The Perceptions of Pregnancy blog, like the Researchers’ Network, aims to reach beyond boundaries and borders, and to facilitate an international and interdisciplinary conversation on pregnancy and its associated bodily and emotional experiences from the earliest times to the present day. This week Leanne Blaney writes about illegitimacy as a social problem in 20th century Glasgow.
In April 1915 – as the First World War raged on the continent and thousands of young men and women had their lives forever inexplicably altered – Ronald McNeill, the Unionist MP had only one thing on his mind. He endeavoured to establish an “influential committee” to deal with the ongoing “problem” of unmarried mothers. Specifically those located in districts where “large masses [of] troops” had been quartered since the outbreak of the war. A combination of time; more than nine months had passed since these regiments had been stationed in these various districts, and the ‘shipping out’ of various regiments to the front line had served to highlight the perceived ‘problem’. And the press were not adverse to reporting it. An edition of the Daily Aberdeen Journal for instance, contained the rather alarming headline “Problem of Unmarried Mothers. 300 Cases in Aberdeen”. The accompanying article included an interview with a “prominent Aberdeen clergyman” who reportedly was aware of a “large number of forced marriages that had been taking place in the city recently”, which he believed was an indication of “the state of matters”. Laying the blame for “quite a number of the cases” at the feet of those girls whose “home circumstances were not the most desirable and who paraded about the streets and ‘threw themselves’ at the soldiers”, the clergyman expressed the opinion that “this was not the time to be hard on the girls.” Instead he felt that “they must be looked after, and help must be given [to] them.”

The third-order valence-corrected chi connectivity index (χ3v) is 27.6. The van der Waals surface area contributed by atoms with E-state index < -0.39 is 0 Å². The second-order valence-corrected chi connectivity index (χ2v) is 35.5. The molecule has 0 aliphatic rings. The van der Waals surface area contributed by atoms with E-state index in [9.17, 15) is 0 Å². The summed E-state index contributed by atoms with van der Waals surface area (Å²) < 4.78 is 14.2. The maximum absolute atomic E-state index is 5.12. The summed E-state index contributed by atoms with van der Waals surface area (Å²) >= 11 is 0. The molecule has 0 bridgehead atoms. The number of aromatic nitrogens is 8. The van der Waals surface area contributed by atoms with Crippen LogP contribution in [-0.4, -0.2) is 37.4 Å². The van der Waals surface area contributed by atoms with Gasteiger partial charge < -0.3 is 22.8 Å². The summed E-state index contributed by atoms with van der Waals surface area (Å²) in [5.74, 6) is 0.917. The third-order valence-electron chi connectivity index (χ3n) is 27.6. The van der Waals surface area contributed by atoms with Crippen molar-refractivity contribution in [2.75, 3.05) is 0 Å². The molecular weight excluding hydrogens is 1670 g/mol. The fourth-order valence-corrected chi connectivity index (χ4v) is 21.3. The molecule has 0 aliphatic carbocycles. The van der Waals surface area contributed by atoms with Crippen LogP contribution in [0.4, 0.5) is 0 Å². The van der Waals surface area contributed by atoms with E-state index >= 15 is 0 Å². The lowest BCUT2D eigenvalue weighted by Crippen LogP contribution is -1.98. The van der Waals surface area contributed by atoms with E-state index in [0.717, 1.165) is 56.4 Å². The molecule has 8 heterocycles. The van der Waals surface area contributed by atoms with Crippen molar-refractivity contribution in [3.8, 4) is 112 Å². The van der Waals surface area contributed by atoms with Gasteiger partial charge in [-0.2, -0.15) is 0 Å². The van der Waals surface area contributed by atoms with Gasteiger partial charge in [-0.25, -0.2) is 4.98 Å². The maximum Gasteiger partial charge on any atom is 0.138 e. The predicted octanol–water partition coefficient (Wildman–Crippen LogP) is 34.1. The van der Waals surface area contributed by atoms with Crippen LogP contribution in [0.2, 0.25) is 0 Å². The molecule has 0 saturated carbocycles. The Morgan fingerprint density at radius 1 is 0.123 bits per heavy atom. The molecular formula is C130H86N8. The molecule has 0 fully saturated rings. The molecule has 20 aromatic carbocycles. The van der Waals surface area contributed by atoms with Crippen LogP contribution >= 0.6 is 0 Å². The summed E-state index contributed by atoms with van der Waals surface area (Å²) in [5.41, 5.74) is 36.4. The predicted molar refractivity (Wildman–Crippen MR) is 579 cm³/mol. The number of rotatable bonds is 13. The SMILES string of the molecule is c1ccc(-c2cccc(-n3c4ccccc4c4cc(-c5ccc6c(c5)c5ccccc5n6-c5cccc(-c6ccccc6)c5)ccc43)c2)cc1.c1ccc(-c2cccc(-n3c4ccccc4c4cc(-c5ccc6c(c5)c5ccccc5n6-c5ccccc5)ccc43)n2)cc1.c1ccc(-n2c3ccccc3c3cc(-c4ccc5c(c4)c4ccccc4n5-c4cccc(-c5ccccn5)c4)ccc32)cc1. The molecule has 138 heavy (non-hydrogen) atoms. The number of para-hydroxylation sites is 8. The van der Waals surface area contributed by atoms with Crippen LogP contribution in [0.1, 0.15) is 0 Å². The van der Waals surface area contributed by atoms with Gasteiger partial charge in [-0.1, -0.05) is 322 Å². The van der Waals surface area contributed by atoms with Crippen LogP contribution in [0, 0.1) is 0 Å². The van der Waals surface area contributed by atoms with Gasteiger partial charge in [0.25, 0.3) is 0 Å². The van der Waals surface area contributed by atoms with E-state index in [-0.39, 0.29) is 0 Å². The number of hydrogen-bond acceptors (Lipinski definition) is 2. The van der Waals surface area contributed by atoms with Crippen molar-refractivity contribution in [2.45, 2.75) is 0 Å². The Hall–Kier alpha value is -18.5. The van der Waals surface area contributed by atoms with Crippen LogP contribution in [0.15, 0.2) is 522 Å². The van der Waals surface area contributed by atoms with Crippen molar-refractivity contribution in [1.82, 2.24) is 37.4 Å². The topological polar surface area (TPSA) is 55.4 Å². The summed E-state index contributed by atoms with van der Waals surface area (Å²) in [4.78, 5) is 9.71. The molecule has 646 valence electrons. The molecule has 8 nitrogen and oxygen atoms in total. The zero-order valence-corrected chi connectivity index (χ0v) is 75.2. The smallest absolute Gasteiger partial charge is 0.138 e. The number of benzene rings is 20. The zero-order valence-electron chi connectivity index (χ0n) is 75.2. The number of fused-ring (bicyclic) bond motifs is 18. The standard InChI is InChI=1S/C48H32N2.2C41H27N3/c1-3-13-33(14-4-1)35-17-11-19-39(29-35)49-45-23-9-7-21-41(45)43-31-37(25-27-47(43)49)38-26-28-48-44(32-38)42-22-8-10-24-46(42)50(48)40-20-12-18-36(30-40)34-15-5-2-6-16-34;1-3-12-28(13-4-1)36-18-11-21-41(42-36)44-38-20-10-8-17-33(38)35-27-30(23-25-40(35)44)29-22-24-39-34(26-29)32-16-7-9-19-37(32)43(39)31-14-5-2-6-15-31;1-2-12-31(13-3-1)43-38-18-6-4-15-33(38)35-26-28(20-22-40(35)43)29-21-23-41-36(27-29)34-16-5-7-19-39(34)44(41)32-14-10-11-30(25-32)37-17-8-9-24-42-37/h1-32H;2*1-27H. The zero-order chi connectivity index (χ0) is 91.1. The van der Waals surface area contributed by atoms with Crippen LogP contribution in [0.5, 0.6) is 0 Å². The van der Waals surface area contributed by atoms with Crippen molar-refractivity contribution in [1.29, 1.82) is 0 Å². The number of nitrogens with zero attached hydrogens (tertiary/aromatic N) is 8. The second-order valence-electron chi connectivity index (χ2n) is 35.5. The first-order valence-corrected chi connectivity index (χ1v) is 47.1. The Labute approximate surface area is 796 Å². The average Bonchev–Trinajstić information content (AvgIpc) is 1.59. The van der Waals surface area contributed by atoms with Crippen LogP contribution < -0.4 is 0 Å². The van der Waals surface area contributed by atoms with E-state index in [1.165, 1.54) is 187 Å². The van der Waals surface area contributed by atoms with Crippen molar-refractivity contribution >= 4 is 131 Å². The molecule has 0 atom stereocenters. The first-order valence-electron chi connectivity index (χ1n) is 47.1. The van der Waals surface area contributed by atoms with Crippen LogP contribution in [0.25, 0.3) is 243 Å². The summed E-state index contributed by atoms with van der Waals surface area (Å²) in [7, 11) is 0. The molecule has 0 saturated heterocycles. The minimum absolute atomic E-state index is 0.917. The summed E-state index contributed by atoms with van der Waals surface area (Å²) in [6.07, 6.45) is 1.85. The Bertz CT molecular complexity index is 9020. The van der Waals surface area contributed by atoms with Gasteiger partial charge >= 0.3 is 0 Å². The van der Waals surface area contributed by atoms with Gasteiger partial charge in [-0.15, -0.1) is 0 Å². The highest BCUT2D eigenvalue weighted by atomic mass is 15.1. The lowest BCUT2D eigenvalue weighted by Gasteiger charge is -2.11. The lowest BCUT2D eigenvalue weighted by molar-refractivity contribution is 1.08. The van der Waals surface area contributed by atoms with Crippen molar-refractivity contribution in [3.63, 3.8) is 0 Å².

The Perceptions of Pregnancy blog, like the Researchers’ Network, aims to reach beyond boundaries and borders, and to facilitate an international and interdisciplinary conversation on pregnancy and its associated bodily and emotional experiences from the earliest times to the present day. This week, to coincide with Baby-loss awareness week, Karolina Kuberska writes about the importance of language in discussions about pregnancy loss.
There are many difficult aspects to the experience of pregnancy loss; even the most articulate people may struggle to capture the emotional chaos or to accurately describe what it is that they have lost. While distinctions are made by professionals working in medicine and English law between miscarriage (up to 23 weeks and 6 days), stillbirth (from the 24th week), and terminations, these categories may not readily translate into how some people perceive what has happened to them: that their baby has died or that they have lost future hopes and dreams.